Galway International Arts Festival unveils line-up for 2019
Druid and Irish National Opera premieres, plus Robert Plant and Burt Bacharach
Galway International Arts Festival 2019: (top) Citysong, and 6Skin, by Alice Maher and Aideen Barry; (bottom) Still Life (Pieta) by Sam Jinks; Robert Plant; and from Sarah Hickson’s work in development
Among the new works appearing between July 15th and 28th are the world premiere of Irish National Opera’s Least Like the Other: Searching for Rosemary Kennedy, created by Brian Irvine and Netia Jones, and tracing the difficult life of JFK’s sister; and Druid Theatre’s production of Epiphany, a new play by the Brooklyn writer Brian Watkins, featuring three Tony award winners, including the US actor Bill Irwin.
More than 250,000 people attended the 2018 festival. The 2019 line-up features Irish and international theatre, opera, dance, circus, music, street spectacle, talks and visual art.
The festival’s expanded First Thought Talks series has interviews and discussions on the theme of borders – national, gender, political, wealth or health – including by Kate Mulgrew, Mary Robinson, Lydia Foy, Lawrence Wright and Joe Brolly. There’s a sound-and-image fantasia from Alice Maher and Aideen Barry, and a work in development by Sarah Hickson, inspired by people living in direct provision in Galway.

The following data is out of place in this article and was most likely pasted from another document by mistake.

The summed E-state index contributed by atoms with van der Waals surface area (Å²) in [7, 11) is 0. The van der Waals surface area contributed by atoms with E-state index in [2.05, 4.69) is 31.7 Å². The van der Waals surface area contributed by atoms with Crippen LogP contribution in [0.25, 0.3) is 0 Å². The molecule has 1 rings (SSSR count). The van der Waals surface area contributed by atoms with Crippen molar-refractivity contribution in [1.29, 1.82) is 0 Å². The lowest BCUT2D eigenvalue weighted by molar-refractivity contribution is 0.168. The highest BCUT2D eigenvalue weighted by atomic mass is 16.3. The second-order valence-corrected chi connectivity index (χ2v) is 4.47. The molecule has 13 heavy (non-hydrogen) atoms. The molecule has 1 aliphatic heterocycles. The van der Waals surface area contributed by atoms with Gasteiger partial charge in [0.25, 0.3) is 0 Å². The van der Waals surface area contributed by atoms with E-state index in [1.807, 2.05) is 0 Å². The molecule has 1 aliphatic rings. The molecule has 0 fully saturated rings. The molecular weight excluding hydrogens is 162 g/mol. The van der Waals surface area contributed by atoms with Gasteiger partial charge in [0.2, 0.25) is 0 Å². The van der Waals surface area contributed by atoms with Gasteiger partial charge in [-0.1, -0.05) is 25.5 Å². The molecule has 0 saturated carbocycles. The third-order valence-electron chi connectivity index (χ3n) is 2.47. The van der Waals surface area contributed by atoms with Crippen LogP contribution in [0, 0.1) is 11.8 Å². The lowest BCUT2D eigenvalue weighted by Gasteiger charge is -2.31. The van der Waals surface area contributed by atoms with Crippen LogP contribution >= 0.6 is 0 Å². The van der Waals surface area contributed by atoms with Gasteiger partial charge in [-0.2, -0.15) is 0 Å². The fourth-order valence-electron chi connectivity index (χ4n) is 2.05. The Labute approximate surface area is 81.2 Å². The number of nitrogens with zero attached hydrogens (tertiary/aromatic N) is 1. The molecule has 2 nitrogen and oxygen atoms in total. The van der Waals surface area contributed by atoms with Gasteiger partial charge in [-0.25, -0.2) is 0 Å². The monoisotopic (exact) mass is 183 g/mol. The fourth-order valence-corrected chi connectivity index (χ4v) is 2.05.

The Abbey Theatre presents Dylan Coburn Gray’s Citysong, and there’s a work in progress of a new musical, Breakfast on Pluto, from Patrick McCabe’s novel, with Landmark Productions. Following the UK premiere, at the Barbican in London, of Rooms, a new immersive theatre installation, Waiting Room by Enda Walsh, premieres in Galway this July. There’s physical theatre, music and puppetry from the UK company Kneehigh, and Rough Magic’s Lynne Parker directs Cleft, a new play by Fergal McElherron.
The festival is again starting work to create a temporary visual-art space in the city, which doesn’t have a municipal gallery and is just eight months away from the start of Galway 2020, its year as European capital of culture. The old printworks on Market Street, where the festival created gallery space in previous years, is no longer available, and the GIAF team has begun to design and build a gallery in a very large garage behind the GPO, just off William Street, an almost secret space in the city centre, which will become a temporary flagship festival gallery. It will feature work by the Australian sculptor Sam Jinks, In the Flesh, which draws on our fascination with the human figure.
Music at the festival includes the rock god Robert Plant’s new project, Saving Grace, in the intimate setting of St Nicholas’ Church; gigs in the big top include Burt Bacharach, Orbital, Macy Gray, John Grand and Villagers, and the National Symphony Orchestra’s tribute to John Williams.
Art on the streets will include Guru Dudu’s silent-disco walking tour, weaving through the streets to hits from the 1970s, 1980s and 1990s; and, following Olivier Grossetête’s The People Build construction, last year, there will be another project where the public erect a large-scale piece of architecture in cardboard.